The total price we paid was $656.21 / £342 / €385 for 3 nights which was still a fraction of what other rental companies were asking. The van comes with unlimited kms and you can add an extra driver for free so both people can drive
The back of the van is set up as a camp kitchen – you get a sink, a gas stove, crockery, cutlery, a cooler and various pots and pans. There are thick and comfortable sleeping mats provided inside but you have to bring your own bedding. We had sleeping bags from our camping trip (check out The Warehouse for cheap ones) and we always bring pillowcases in our backpacks so we just fill these with our clothes and use them as pillows.
Wicked Campers definitely aren’t luxurious by any means, so if you like your creature comforts and are a stickler for cleanliness then they might not be for you. But if you’re happy to just have a reliable set of wheels and somewhere to lay your head for a small price then I would definitely check them out!
If you have a little more time in New Zealand and want to save money then I would consider doing a camper van relocation. Many camper van companies need people to drive their vans between cities for pickups and rent these out for $1-5 per day, with a generous fuel allowance. We’ve used Transfer Car before and found some great deals. One thing I noticed was that most relocations in NZ go from South to North so if you want to do a relocation try to plan your route that way – and these get snapped up really quickly so you have to be decisive! There are some fantastic deals to be found, we got a 6 berth Mercedes camper van for $1 per day with fuel allowance.
Catch a Backpacker Bus
There are a whole host of options if you want to travel around New Zealand by bus. Intercity is the national bus company that connects major cities and tourist sights, it seems to offer the most in terms of routes but can be a little expensive. There are a several backpacker-focused bus companies too that are mainly full of 18-24 year old gap year backpackers and are good for young, solo travellers. Nomadic Matt has compared three of these companies here.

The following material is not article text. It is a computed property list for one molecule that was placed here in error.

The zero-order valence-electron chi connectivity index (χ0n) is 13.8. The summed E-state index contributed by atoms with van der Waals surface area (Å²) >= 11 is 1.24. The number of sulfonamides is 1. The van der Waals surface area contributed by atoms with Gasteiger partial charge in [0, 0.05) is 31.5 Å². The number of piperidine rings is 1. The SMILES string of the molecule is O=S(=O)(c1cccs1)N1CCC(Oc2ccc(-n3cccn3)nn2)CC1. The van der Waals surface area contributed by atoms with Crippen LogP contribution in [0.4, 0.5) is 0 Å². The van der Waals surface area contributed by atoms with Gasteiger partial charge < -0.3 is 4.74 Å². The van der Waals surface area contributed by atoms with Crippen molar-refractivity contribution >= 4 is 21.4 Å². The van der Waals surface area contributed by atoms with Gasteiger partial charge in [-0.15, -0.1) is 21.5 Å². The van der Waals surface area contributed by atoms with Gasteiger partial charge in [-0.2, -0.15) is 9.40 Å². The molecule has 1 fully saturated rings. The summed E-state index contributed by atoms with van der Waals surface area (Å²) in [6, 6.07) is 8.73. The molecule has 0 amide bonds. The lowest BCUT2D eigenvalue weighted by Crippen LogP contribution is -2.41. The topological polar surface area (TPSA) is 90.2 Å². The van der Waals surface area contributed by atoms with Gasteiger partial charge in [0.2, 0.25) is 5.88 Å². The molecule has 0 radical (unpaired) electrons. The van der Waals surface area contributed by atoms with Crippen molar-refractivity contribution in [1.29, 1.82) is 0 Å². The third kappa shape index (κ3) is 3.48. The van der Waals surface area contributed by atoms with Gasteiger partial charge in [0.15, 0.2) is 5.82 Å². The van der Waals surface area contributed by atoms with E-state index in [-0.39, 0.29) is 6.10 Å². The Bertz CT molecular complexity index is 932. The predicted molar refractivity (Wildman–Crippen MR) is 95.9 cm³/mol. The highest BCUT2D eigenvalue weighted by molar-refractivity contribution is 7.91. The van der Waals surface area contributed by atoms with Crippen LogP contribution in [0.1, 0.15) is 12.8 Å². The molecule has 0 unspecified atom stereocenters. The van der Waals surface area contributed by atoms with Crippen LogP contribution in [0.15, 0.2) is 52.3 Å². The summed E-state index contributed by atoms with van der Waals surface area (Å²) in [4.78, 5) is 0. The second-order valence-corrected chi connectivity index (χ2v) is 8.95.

We had at the different companies and booked our trips through Naked bus and Intercity. Naked bus is not specifically geared towards young, solo travellers and the prices are extremely competitive. Tickets start from as little as $1 if you book far enough in advance and they offer a ‘naked passport’ which gives you a flexible 3 to 20 stop ticket all over NZ at a good price.
We took the Intercity and Naked buses on the flowing routes:
- Picton – Nelson: Sit on the right for some gorgeous sea views!
- Nelson – Marahau return: Sit on the right on the way to Marahau / left on the way back for the best views.
- Nelson – Greymouth: Great views on either side, if you take the Intercity bus the driver will stop at the Punakaiki Pancake Rocks and Blowholes for around 30 minutes along the journey.